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Djibouti
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Brief History

Djibouti, officially known as the Republic of Djibouti, gained its independence from France on June 27, 1977, and Hassan Gouled Aptidon, a French-groomed Somali who campaigned for a yes vote in the referendum of 1958, eventually wound up as the nation's first president. Unrest among the Afars minority during the 1990s led to a civil war that ended in 2001. In May 1999, Ismail Omar Guelleh was elected as president, and in 2005 he was also re-elected. Djibouti has a French military presence and the only US military base in sub-Saharan countries and and is a front-line state in the global war on terrorism.

Geography

Djibouti, capital Djibouti, is located in the Horn of Africa in Eastern Africa covering an area of 23,200 square kilometers. It is bordered by Eritrea in the north, Ethiopia in the west and south, and Somalia in the southeast. The remainder of the border is formed by the Red Sea and the Gulf of Aden. The climate is torrid and hot. The saline Lake Assal is the lowest point in Africa and the second lowest in the world. The natural resources present are potential geothermal power, gold, clay, granite, limestone, marble, salt, diatomite, gypsum, pumice, and petroleum.

People

Djibouti has a population of 740,528 (2010), with 60% of the population being Somalis, 35% Afar, and the rest includes French, Arabs, Ethiopians, and Italians. The official languages are Arabic and French, while Somali and Afar are also spoken. The literacy rate is 67.9% (2003) and the unemployment rate is 59% (2007). Its religions are distributed among 94% Muslims and 6% Christians.

Government

The government of Djibouti is subject to a republic system. Its legal system is based on French civil law system, traditional practices, and Islamic law. It accepts ICJ jurisdiction with reservations. The chief of state is President Ismail Omar Guelleh -since May 8, 1999- and the head of government is Prime Minister Mohamed Dileita Dileita as of March 4, 2001. The official currency is the Franc, where 180 francs are equivalent to US$1.

Economy

The economy of Djibouti is based on service activities connected with the country's strategic location and status as a free trade zone in northeast Africa.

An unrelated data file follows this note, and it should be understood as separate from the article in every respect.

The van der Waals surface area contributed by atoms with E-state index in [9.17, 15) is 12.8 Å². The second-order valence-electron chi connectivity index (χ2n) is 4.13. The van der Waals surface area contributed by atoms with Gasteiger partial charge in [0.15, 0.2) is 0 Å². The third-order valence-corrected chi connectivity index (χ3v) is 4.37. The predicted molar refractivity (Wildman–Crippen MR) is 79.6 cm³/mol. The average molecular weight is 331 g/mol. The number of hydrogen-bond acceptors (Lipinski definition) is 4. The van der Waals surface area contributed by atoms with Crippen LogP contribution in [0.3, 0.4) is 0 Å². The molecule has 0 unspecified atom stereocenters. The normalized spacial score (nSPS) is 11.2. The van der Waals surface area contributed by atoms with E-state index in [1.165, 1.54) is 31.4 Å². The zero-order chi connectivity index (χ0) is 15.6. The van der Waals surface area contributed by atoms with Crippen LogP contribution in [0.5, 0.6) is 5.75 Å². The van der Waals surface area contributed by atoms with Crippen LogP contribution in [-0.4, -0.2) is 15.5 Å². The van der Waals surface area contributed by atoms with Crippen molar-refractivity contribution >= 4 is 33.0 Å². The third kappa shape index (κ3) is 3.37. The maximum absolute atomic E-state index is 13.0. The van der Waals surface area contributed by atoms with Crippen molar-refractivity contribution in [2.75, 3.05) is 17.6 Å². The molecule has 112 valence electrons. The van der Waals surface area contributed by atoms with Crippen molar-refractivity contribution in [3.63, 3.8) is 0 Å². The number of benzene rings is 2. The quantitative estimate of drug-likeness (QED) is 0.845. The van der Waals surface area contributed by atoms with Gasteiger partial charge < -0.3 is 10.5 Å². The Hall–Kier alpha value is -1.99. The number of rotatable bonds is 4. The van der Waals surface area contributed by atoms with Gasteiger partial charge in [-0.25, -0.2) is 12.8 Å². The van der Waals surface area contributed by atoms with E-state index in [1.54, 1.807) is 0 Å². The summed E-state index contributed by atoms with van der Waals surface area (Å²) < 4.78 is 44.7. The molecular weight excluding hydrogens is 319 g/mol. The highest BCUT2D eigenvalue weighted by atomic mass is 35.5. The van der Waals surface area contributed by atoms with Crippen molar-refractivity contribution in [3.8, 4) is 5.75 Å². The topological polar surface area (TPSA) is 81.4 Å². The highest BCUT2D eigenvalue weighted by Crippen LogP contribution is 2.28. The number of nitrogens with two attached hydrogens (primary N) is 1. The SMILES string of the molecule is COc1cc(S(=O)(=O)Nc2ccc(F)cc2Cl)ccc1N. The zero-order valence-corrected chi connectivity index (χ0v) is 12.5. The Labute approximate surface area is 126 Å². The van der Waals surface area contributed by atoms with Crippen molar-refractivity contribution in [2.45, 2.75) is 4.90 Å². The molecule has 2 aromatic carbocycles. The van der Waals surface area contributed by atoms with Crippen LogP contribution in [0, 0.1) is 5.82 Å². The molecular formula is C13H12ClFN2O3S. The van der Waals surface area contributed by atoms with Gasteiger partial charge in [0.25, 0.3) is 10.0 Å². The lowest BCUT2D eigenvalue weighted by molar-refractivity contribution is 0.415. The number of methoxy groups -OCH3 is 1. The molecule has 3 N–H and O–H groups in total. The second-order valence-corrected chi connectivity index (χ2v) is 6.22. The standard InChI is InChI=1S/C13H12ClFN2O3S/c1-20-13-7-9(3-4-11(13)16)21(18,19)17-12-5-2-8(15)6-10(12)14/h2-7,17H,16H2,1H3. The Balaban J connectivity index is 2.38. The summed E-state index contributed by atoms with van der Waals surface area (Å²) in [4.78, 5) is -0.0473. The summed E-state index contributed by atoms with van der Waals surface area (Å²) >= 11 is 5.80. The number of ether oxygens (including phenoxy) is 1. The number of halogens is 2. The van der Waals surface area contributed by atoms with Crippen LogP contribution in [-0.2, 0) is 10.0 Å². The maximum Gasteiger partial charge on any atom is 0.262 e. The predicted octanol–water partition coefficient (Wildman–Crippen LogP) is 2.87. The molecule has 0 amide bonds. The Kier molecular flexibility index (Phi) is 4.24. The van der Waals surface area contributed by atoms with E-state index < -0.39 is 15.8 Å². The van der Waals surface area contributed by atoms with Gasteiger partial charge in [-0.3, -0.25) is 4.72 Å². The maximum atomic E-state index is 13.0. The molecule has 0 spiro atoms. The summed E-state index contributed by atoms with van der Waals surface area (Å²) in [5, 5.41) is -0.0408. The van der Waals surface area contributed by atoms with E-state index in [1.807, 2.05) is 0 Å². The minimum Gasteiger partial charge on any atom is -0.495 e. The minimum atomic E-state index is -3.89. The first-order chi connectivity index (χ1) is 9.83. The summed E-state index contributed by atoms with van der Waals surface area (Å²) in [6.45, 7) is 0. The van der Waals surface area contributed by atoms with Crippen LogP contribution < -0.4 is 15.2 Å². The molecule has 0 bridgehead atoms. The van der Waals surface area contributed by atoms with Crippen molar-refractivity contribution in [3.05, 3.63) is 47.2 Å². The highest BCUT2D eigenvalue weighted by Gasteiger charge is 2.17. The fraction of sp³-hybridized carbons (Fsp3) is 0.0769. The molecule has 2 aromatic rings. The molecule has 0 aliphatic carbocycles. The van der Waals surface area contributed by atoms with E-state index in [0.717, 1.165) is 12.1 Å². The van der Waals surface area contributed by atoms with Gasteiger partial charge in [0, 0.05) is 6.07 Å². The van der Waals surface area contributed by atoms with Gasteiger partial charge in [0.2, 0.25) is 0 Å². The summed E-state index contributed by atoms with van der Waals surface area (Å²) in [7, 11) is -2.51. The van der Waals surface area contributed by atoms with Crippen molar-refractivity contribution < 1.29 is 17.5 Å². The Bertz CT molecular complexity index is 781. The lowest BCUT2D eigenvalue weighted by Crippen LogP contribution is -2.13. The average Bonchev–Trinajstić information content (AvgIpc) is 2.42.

There is little arable farm land in Djibouti, and the country is subject to periods of severe drought. As a consequence, most food must be imported. Over half of the population derives its income from livestock: goats, sheep, and camels. A fishing industry has emerged, while sea salt is one of the country’s main resources. The Islamic Development Bank helped finance a canning factory. Djibouti provides services as both a transit port for the region and an international transshipment and refueling center. It has few natural resources and little industry. Djibouti has been known to produce occasional small quantities of clays, granite, limestone, marble, salt, sand and gravel, and crushed and dimension stone for domestic construction projects. Other mineral occurrences of potential economic interest included diatomite, geothermal fluids and mineral salts, gold, gypsum, perlite, petroleum, and pumice.

Shipbuilding and urban construction traditionally have been industrial undertakings.

Djibouti has experienced relatively minimal impact from the global economic downturn, but its reliance on diesel-generated electricity and imported food leave average consumers vulnerable to global price shocks.

It is heavily dependent upon foreign aid to finance development projects and support its balance of payments. It has fallen behind on its debt payments in recent years and has had difficulty meeting the reform requirements set by foreign aid donors.

The GDP per capita is US$2,800 (2009) and the inflation rate is 6% (2007). The country’s Gross National Income (GNI) per capita is estimated to be US$1,157.56 (2010).


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